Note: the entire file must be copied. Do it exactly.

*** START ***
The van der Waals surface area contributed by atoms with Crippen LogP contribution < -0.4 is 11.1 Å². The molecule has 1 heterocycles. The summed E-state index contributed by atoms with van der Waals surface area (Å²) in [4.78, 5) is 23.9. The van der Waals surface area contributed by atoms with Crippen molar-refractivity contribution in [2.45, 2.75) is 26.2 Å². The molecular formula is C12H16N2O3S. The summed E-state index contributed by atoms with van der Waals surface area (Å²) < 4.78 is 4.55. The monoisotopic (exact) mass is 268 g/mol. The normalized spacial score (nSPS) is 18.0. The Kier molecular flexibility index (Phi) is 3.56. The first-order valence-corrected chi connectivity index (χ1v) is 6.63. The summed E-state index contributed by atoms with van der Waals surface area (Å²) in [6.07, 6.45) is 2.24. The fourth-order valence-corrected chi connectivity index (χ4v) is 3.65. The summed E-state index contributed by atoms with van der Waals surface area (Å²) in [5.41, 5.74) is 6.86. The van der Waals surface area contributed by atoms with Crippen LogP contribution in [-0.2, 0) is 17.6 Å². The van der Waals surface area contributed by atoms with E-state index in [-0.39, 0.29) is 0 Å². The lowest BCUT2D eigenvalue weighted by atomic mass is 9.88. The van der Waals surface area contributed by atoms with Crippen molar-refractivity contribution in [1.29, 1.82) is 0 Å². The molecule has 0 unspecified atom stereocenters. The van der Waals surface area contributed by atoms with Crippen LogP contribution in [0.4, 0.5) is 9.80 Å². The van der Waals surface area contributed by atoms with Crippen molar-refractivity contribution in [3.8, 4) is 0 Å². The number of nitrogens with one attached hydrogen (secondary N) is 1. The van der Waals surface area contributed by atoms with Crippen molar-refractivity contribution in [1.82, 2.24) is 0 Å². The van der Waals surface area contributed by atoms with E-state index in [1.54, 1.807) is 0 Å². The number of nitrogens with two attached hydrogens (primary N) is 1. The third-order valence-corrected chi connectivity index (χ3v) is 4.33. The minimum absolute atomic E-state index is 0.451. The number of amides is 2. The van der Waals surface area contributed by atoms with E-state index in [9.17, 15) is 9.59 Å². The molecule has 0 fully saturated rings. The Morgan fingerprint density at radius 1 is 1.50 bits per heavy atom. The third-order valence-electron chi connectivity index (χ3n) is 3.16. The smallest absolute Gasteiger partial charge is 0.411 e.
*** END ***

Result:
The van der Waals surface area contributed by atoms with Crippen LogP contribution < -0.4 is 11.1 Å². The molecule has 1 heterocycles. The summed E-state index contributed by atoms with van der Waals surface area (Å²) in [4.78, 5) is 23.9. The van der Waals surface area contributed by atoms with Crippen molar-refractivity contribution in [2.45, 2.75) is 26.2 Å². The molecular formula is C12H16N2O3S. The summed E-state index contributed by atoms with van der Waals surface area (Å²) < 4.78 is 4.55. The monoisotopic (exact) mass is 268 g/mol. The normalized spacial score (nSPS) is 18.0. The Kier molecular flexibility index (Phi) is 3.56. The first-order valence-corrected chi connectivity index (χ1v) is 6.63. The summed E-state index contributed by atoms with van der Waals surface area (Å²) in [6.07, 6.45) is 2.24. The fourth-order valence-corrected chi connectivity index (χ4v) is 3.65. The summed E-state index contributed by atoms with van der Waals surface area (Å²) in [5.41, 5.74) is 6.86. The van der Waals surface area contributed by atoms with Crippen LogP contribution in [-0.2, 0) is 17.6 Å². The van der Waals surface area contributed by atoms with E-state index in [-0.39, 0.29) is 0 Å². The lowest BCUT2D eigenvalue weighted by atomic mass is 9.88. The van der Waals surface area contributed by atoms with Crippen molar-refractivity contribution in [1.29, 1.82) is 0 Å². The molecule has 0 unspecified atom stereocenters. The van der Waals surface area contributed by atoms with Crippen LogP contribution in [0.4, 0.5) is 9.80 Å². The van der Waals surface area contributed by atoms with Crippen molar-refractivity contribution in [3.8, 4) is 0 Å². The number of nitrogens with one attached hydrogen (secondary N) is 1. The van der Waals surface area contributed by atoms with Crippen molar-refractivity contribution in [1.82, 2.24) is 0 Å². The van der Waals surface area contributed by atoms with E-state index in [1.54, 1.807) is 0 Å². The number of nitrogens with two attached hydrogens (primary N) is 1. The third-order valence-corrected chi connectivity index (χ3v) is 4.33. The minimum absolute atomic E-state index is 0.451. The number of amides is 2. The van der Waals surface area contributed by atoms with E-state index in [9.17, 15) is 9.59 Å². The molecule has 0 fully saturated rings. The Morgan fingerprint density at radius 1 is 1.50 bits per heavy atom. The third-order valence-electron chi connectivity index (χ3n) is 3.16. The smallest absolute Gasteiger partial charge is 0.411 e.